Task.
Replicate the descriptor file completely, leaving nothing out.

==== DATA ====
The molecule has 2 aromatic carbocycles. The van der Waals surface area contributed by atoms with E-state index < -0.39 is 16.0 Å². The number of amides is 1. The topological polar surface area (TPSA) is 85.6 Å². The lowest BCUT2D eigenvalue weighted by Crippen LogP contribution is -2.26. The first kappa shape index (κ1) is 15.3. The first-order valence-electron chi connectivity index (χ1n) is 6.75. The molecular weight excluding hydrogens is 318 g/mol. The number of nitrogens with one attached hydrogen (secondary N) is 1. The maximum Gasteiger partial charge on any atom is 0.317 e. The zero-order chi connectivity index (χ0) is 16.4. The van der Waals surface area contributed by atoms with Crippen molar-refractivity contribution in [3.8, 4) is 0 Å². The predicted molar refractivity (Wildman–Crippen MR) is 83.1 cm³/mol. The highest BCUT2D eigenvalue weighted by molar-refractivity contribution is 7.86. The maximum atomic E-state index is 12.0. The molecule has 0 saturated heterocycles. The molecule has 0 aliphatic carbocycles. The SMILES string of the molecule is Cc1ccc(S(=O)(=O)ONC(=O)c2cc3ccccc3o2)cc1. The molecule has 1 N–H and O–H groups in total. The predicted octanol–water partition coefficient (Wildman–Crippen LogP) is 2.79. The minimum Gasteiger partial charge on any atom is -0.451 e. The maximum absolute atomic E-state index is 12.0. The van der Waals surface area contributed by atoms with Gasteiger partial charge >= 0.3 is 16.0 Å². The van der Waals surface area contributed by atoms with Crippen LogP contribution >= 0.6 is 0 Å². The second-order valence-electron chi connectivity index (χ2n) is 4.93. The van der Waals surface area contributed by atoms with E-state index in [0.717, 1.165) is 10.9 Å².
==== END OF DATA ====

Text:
The molecule has 2 aromatic carbocycles. The van der Waals surface area contributed by atoms with E-state index < -0.39 is 16.0 Å². The number of amides is 1. The topological polar surface area (TPSA) is 85.6 Å². The lowest BCUT2D eigenvalue weighted by Crippen LogP contribution is -2.26. The first kappa shape index (κ1) is 15.3. The first-order valence-electron chi connectivity index (χ1n) is 6.75. The molecular weight excluding hydrogens is 318 g/mol. The number of nitrogens with one attached hydrogen (secondary N) is 1. The maximum Gasteiger partial charge on any atom is 0.317 e. The zero-order chi connectivity index (χ0) is 16.4. The van der Waals surface area contributed by atoms with Crippen molar-refractivity contribution in [3.8, 4) is 0 Å². The predicted molar refractivity (Wildman–Crippen MR) is 83.1 cm³/mol. The highest BCUT2D eigenvalue weighted by molar-refractivity contribution is 7.86. The maximum atomic E-state index is 12.0. The molecule has 0 saturated heterocycles. The molecule has 0 aliphatic carbocycles. The SMILES string of the molecule is Cc1ccc(S(=O)(=O)ONC(=O)c2cc3ccccc3o2)cc1. The molecule has 1 N–H and O–H groups in total. The predicted octanol–water partition coefficient (Wildman–Crippen LogP) is 2.79. The minimum Gasteiger partial charge on any atom is -0.451 e. The maximum absolute atomic E-state index is 12.0. The van der Waals surface area contributed by atoms with Gasteiger partial charge >= 0.3 is 16.0 Å². The van der Waals surface area contributed by atoms with Crippen LogP contribution >= 0.6 is 0 Å². The second-order valence-electron chi connectivity index (χ2n) is 4.93. The van der Waals surface area contributed by atoms with E-state index in [0.717, 1.165) is 10.9 Å².